After a very long day, we are in San Antonio. I don't think it took Santa Anna as long to get in the Alamo as it took me to get from Austin to here. Anyhow, we have our game day items and our advance on the link. By the way, listened to an hour-and-a-half high school football show on the radio on the way here. It was kind of fun in a really-over-the-top sort of way. Read on.
• Here's the advance ...
SAN ANTONIO – This day was a long time coming for Jason Stripling.
A fifth-year senior, Stripling will line up tonight at the Will linebacker spot against Notre Dame in the Alamodome.
He'll be playing in front of some 50,000 people, about two dozen of them friends and family.
"They've never come (to Pullman)," said Stripling of latter group. "This will be the first game they were at. They were supposed to come to Baylor last year, but Hurricane Ike hit."
The Stripling fan club has made the five-hour journey from Tyler, Texas (95 miles east of Dallas off Interstate 20) to watch their favorite Washington State University player.
With all those eyes on him, Stripling is feeling a little pressure.
Then again, he repeatedly does.
"There's always pressure," he said. "Especially being on the defense, and being looked as a leader. You want to do right. Have all the young people follow you into the right direction. So there's always pressure."
Those young people, the overwhelming majority of WSU's roster, call him "Papa Strip," mostly because he's been in the program for five grueling years and partly because of his 5-foot-11, 242-pound build.
Papa Strip's journey to a starting spot – he has 23 tackles, including 2.5 for loss, and has started each game in WSU's 1-6 season – was a winding one.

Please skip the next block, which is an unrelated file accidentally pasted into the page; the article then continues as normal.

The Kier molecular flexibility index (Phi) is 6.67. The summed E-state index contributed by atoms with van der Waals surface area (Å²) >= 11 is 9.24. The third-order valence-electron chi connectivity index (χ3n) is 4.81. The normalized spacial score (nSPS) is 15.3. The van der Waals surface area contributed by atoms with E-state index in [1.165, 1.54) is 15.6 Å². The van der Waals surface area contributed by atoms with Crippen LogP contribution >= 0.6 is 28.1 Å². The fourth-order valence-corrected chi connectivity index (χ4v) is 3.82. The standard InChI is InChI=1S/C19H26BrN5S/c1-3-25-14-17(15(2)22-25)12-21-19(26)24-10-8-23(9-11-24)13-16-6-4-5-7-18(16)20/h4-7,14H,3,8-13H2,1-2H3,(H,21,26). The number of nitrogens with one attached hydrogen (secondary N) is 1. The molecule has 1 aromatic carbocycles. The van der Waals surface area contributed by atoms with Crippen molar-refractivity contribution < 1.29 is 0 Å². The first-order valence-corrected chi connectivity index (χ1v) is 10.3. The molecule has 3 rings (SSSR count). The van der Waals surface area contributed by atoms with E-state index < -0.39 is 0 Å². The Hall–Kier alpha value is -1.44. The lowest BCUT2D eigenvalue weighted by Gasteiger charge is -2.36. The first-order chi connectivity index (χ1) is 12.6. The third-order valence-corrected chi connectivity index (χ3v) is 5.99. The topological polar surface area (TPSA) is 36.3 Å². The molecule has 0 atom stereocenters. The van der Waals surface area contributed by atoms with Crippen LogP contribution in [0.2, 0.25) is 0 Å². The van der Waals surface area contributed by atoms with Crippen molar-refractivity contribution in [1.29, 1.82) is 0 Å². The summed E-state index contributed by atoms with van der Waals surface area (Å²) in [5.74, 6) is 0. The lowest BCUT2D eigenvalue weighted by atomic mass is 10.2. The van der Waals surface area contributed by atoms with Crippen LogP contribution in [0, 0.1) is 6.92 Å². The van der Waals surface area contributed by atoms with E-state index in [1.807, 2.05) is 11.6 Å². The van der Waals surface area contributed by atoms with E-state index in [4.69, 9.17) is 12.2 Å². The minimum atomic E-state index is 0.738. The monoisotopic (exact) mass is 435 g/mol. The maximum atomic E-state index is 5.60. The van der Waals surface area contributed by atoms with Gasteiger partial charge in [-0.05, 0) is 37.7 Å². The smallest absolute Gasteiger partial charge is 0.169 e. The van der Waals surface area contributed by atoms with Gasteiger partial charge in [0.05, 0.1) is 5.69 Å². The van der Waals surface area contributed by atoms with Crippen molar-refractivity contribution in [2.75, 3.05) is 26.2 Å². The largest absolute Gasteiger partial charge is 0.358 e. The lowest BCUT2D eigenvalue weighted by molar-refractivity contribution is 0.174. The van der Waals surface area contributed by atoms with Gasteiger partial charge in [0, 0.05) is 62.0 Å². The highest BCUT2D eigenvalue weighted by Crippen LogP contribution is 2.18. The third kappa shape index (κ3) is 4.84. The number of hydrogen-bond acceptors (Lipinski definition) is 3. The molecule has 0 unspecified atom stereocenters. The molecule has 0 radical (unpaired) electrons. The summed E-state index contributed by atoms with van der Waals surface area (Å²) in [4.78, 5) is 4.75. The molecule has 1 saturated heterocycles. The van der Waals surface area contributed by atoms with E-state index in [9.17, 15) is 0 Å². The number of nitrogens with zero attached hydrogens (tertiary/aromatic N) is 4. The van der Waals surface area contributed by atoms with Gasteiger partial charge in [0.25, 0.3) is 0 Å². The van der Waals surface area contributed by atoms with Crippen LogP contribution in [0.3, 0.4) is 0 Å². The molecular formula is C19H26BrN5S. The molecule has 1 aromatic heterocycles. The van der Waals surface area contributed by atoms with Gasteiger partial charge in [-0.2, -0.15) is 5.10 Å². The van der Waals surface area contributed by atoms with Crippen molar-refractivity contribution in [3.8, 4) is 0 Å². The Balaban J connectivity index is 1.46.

As a true freshman, he played in 10 of WSU's 11 games, mostly on special teams. He redshirted in 2006, then was academically ineligible the next season.
Last year started promising, despite the coaching change that meant the group that brought him so far from home was no longer here. He had eight tackles in the Oklahoma State opener, but a shoulder injury two weeks later ended his season.
Now he's back on the field. And he can look back at five years in Pullman with the wisdom born of experience.
"Na," he said when asked if this was how he imagined his college career would go. "It's not what envisioned. Especially playing as a true freshman. But, that's how it ended up, so ..."
It's little wonder, then, as Stripling works toward his social science degree, he can describe the group coming to the Alamodome today in a few words.
"They're proud of me."
• And here are the game day items ...
• WSU game day
Washington State vs. Notre Dame in San Antonio
Kickoff: 4:30 p.m. (PDT), Alamodome
Radio: KXLY 920-AM
• Tale of the tape
Washington State Cougars
Record: 0-5 Pac-10, 1-6 Overall
Coach: Paul Wulff, second season
Notre Dame Fighting Irish
Record: 5-2 Overall
Coach: Charlie Weis, fifth season
Last meeting: 9/6/03
Notre Dame 29, WSU 26 (OT)
WSU lost to Cal, 49-17
Notre Dame defeated Boston College, 20-16
Notre Dame leads 1-0
• The matchups
When the Cougars run: The Fighting Irish run defense yields 127 yards a game, which would rank eighth in the Pac-10. Though that's nothing stellar, it has shown signs of improvement recently, including holding Boston College to 70 yards last week. That is about what WSU averages on the ground (72.6), but that's mainly because the Cougars have lost 205 yards on 35 sacks. Still, despite the return of B.J. Guerra and Zack Williams inside, Notre Dame's defensive front should be able to handle the WSU attack. EDGE: Notre Dame